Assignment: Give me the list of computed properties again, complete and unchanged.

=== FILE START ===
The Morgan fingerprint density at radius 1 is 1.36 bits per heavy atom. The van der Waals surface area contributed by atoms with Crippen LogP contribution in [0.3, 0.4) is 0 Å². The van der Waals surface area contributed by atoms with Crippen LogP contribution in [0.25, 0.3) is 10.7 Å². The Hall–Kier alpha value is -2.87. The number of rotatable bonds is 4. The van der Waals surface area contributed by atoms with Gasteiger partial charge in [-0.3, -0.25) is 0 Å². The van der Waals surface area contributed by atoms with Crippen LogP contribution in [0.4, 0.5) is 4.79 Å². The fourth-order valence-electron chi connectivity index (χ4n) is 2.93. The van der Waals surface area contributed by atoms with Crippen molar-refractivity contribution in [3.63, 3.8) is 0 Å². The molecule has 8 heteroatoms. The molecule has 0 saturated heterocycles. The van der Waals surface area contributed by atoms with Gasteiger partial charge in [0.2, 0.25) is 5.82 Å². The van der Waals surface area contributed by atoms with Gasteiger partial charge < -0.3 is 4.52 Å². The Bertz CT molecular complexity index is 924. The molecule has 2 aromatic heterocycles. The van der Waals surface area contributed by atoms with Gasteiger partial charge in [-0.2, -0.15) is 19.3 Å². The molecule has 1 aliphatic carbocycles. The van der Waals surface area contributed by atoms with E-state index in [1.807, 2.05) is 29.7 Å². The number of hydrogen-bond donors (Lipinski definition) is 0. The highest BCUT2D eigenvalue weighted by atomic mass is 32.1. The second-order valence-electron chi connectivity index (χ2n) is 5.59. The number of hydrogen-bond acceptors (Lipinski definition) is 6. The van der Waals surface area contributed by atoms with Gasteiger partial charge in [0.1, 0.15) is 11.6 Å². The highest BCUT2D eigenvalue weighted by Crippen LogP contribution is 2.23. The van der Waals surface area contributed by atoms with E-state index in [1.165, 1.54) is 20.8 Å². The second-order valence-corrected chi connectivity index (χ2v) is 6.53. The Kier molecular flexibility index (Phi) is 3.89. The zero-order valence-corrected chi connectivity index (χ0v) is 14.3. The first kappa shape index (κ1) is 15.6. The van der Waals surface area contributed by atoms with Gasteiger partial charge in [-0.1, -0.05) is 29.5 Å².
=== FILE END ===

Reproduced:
The Morgan fingerprint density at radius 1 is 1.36 bits per heavy atom. The van der Waals surface area contributed by atoms with Crippen LogP contribution in [0.3, 0.4) is 0 Å². The van der Waals surface area contributed by atoms with Crippen LogP contribution in [0.25, 0.3) is 10.7 Å². The Hall–Kier alpha value is -2.87. The number of rotatable bonds is 4. The van der Waals surface area contributed by atoms with Gasteiger partial charge in [-0.3, -0.25) is 0 Å². The van der Waals surface area contributed by atoms with Crippen LogP contribution in [0.4, 0.5) is 4.79 Å². The fourth-order valence-electron chi connectivity index (χ4n) is 2.93. The van der Waals surface area contributed by atoms with Crippen molar-refractivity contribution in [3.63, 3.8) is 0 Å². The molecule has 8 heteroatoms. The molecule has 0 saturated heterocycles. The van der Waals surface area contributed by atoms with Gasteiger partial charge in [0.2, 0.25) is 5.82 Å². The van der Waals surface area contributed by atoms with Gasteiger partial charge < -0.3 is 4.52 Å². The Bertz CT molecular complexity index is 924. The molecule has 2 aromatic heterocycles. The van der Waals surface area contributed by atoms with Gasteiger partial charge in [-0.2, -0.15) is 19.3 Å². The molecule has 1 aliphatic carbocycles. The van der Waals surface area contributed by atoms with E-state index in [1.807, 2.05) is 29.7 Å². The number of hydrogen-bond donors (Lipinski definition) is 0. The highest BCUT2D eigenvalue weighted by atomic mass is 32.1. The second-order valence-electron chi connectivity index (χ2n) is 5.59. The number of hydrogen-bond acceptors (Lipinski definition) is 6. The van der Waals surface area contributed by atoms with Gasteiger partial charge in [0.1, 0.15) is 11.6 Å². The highest BCUT2D eigenvalue weighted by Crippen LogP contribution is 2.23. The van der Waals surface area contributed by atoms with E-state index in [1.165, 1.54) is 20.8 Å². The second-order valence-corrected chi connectivity index (χ2v) is 6.53. The Kier molecular flexibility index (Phi) is 3.89. The zero-order valence-corrected chi connectivity index (χ0v) is 14.3. The first kappa shape index (κ1) is 15.6. The van der Waals surface area contributed by atoms with Gasteiger partial charge in [-0.1, -0.05) is 29.5 Å².